What is the difference between directing for television animé and film animé?
Minamikawa: There’s a really big gap between working on television animé and film animé and anyone involved in making animé in Japan is going to find that working on a film is a very special experience. People pay to watch a film so you have to make sure that it’s worth it, that the quality is up to it, that the detail is up to it and that the fans will be happy with what you made so I was really really nervous.

 

So Fairy Tail is one of the flagship titles in Kodansha’s Catalogue, and from the perspective of working in a franchise like Fairy Tail, what challenges emerged to maintain the high level of consistency that has helped this franchise grow to its popularity?
Minamikawa: Getting involved with Fairy Tail for the first time, and for that first time to be this extra special movie, I was very aware that the fans knew more about it than I did at the time and I wanted to make the current fans happy, as well as those who were new to Fairy Tail. As soon as I got the job offer, I bought all the manga and kept them on my bedside table, reading them every night. I wanted to be just as passionate as the existing fans.
Ito: In the series, you’re turning the manga into an animé, so it’s fairly straightforward. What I was particularly aware of when making the film was the timing, it had to be something worthwhile for the fans to be watching right now, the content had to be relevant to this moment… that for me was going to ensure the quality of the film. And people pay to see it so it’s gotta be special and feel like a special event and encapsulate all the emotions that came with Fairy Tail coming to an end.

Both of you have worked on Attack on Titan, could you share an experience you have from this?
Minamikawa: I was a unit director on episode eight of the first season and if you look at the credits, you’ll see there are actually three of us listed as I couldn’t even do it by myself as the job was so demanding. The name of the studio that made Attack on Titan, Wit Studio, is only ten minutes bike ride from where I live so in theory, it’s really close and I can get to work and back home very quickly but… I hadn’t been home for two weeks cause I was working so hard. The final episode turned out amazing in the end.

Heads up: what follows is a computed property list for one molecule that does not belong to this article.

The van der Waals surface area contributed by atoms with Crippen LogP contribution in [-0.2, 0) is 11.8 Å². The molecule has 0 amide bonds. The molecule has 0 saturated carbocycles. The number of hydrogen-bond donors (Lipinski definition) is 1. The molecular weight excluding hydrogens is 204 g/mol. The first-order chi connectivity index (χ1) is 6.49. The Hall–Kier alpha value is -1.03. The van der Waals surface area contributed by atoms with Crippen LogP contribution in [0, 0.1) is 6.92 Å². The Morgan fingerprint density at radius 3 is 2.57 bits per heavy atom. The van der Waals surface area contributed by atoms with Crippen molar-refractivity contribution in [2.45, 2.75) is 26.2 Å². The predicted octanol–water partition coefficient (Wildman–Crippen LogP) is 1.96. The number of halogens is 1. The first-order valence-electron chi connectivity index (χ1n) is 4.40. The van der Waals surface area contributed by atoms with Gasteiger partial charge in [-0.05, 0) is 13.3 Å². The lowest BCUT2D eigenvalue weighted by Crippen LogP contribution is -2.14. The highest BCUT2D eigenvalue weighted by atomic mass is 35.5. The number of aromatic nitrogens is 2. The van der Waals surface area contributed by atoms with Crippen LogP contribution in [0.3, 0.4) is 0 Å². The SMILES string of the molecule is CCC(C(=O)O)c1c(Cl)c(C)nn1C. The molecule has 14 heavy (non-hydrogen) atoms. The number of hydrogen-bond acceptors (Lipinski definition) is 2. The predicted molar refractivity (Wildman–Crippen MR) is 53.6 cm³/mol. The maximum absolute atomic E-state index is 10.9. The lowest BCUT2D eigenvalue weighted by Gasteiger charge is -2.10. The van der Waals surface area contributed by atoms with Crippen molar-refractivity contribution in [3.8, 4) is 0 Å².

Ito: I was a producer on the first season, and I also worked in the rights division doing licensing for merchandise all by myself so therefore I had so much work to do that I also didn’t go home much either. So what happened was, my wife thought I was having an affair. You may know the ‘Find my iPhone’ app so she started to look for me. When I was in the office, everything was fine. But near the office where I worked, there was an all-female university and sometimes, because ‘Find my iPhone’ doesn’t get it always right, that is where it would place me. So I would get a phone call from my wife asking ‘Where are you? What are you doing?’… This went on for six months. It’s not uncommon in Japan.

A few non-anime questions…

Is this the first time you have visited England?
Minamikawa: My first time outside of Japan.
Ito: I’ve been to Manchester to watch the Champion’s League. We’re both football fans and consider it our favourite sports.

What is the most random present you received?
Minamikawa: A book called The Chocolate Diet.
Ito: A broom.

What is your favourite food?
Ito: Teppenyaki
Minamikawa: (He stands up and points to his T-Shirt that says “No Sashimi. No Life.”)


We will be adding Attack on Titans to our Tamashii Nations range in August!

Thank you for reading. All content on G-Con.uk by Japan-Cool.co.uk

Follow our FB Page here – TwitterInstagram

Tatsuma-Minamikawa-Yohei-Ito-Fairy-Tale-London-MCM-Comic-Con-2017-May-UK-JapanCool-GCon-Costume-Cosplay-Instagram-JapanCoolUK-7

 

Advertisements